$\frac{1}{10}?$

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Bunny-chan said:
$\frac{1}{10}?$
Can you not find an element in the set greater than 0.10000...?

haruspex said:
Can you not find an element in the set greater than 0.10000...?
I'll always be able to find such element, that's why it's an infinite set, isn't it?

Bunny-chan said:
I'll always be able to find such element, that's why it's an infinite set, isn't it?
I don't understand your reasoning. How does its being an infinite set imply you can find an element > 0.10000...? The set {0.1, 0.01, 0.001, ...} is infinite but contains no element >0.1.

If you can find an element greater than that (i.e. greater than 1/10) then 1/10 cannot be a supremum for the set. Can you find a specific element in the set > 0.1?

haruspex said:
I don't understand your reasoning. How does its being an infinite set imply you can find an element > 0.10000...? The set {0.1, 0.01, 0.001, ...} is infinite but contains no element >0.1.

If you can find an element greater than that (i.e. greater than 1/10) then 1/10 cannot be a supremum for the set. Can you find a specific element in the set > 0.1?
Nevermind, I understand what you mean. I got a bit confused by the numbers.

It's because, for instance $\frac{91}{100} = 0,91$ is a decimal fraction between $0$ and $1$ that has the digits $0$ and $1$. And so we can go along increasing the number as much as we like. But maybe I interpreted it wrong.

Bunny-chan said:
Nevermind, I understand what you mean. I got a bit confused by the numbers.

It's because, for instance $\frac{91}{100} = 0,91$ is a decimal fraction between $0$ and $1$ that has the digits $0$ and $1$. And so we can go along increasing the number as much as we like. But maybe I interpreted it wrong.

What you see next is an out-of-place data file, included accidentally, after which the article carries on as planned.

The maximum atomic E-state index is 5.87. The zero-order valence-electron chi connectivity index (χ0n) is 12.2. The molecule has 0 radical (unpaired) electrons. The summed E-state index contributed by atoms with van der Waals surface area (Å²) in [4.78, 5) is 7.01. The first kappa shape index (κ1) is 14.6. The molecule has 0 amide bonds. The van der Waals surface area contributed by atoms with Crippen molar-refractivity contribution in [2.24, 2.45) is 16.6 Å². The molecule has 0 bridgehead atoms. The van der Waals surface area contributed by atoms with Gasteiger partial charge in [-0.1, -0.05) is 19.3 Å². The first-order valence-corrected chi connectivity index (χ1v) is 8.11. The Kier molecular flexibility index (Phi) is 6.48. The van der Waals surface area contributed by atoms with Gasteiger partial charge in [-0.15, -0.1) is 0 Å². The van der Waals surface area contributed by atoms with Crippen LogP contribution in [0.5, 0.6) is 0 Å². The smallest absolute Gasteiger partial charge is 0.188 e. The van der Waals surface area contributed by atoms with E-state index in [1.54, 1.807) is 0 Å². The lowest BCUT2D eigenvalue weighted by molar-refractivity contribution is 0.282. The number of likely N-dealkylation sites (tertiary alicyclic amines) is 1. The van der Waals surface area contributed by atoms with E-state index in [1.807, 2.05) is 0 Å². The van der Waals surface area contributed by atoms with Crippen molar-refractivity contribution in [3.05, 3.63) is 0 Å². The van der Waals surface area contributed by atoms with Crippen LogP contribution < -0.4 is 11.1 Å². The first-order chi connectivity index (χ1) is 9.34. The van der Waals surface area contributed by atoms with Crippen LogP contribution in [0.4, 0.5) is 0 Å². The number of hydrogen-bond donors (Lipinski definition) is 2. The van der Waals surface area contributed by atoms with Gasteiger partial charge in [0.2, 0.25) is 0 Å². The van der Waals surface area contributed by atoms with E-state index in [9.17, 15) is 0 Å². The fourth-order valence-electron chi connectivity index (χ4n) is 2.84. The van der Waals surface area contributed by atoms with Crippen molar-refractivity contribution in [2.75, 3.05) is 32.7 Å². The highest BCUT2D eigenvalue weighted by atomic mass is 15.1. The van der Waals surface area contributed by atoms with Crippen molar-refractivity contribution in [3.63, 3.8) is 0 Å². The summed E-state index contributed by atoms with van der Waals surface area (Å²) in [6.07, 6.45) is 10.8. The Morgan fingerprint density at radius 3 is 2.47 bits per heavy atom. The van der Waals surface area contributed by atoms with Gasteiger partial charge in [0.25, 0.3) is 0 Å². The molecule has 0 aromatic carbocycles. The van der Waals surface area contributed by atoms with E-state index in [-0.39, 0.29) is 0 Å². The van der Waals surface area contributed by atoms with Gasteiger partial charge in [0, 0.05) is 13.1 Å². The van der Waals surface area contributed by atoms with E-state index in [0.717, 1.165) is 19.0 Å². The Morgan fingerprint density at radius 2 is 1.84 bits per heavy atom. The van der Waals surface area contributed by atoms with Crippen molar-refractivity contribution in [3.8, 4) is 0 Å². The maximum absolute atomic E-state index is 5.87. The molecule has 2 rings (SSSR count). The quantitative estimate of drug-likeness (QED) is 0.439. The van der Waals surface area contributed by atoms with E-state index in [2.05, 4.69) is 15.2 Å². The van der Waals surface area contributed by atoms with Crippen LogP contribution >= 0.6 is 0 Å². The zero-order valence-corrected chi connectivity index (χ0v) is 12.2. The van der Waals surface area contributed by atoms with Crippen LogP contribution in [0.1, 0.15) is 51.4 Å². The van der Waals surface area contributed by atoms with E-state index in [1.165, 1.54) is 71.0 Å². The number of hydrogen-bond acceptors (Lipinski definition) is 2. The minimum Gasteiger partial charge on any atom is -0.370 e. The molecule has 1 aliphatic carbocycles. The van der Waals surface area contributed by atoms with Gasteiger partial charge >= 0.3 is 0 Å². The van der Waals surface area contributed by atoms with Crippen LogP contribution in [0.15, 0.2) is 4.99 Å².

(Previous reply deleted because it crossed with an edit to post #19)

0,91 is not in the set. Only digits 0 and 1 are allowed.

haruspex said:
(Previous reply deleted because it crossed with an edit to post #19)

0,91 is not in the set. Only digits 0 and 1 are allowed.
Oh, we can assume that even though the world only isn't there?

Bunny-chan said:
Oh, we can assume that even though the world only isn't there?
I'm fairly sure that's what the question intends. It doesn't make sense otherwise.

haruspex said:
I'm fairly sure that's what the question intends. It doesn't make sense otherwise.
OK, I understand. In that case, since there is no element greater than $\frac{1}{10}$, it is an upper bound for the set.

Bunny-chan said:
OK, I understand. In that case, since there is no element greater than $\frac{1}{10}$, it is an upper bound for the set.
No, there are lots of elements greater than that. You have 0. followed by any sequence of 0s and 1s.

haruspex said:
No, there are lots of elements greater than that. You have 0. followed by any sequence of 0s and 1s.
Yes, but the one element that none of those sequences is greater than is 1, right?

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Bunny-chan said: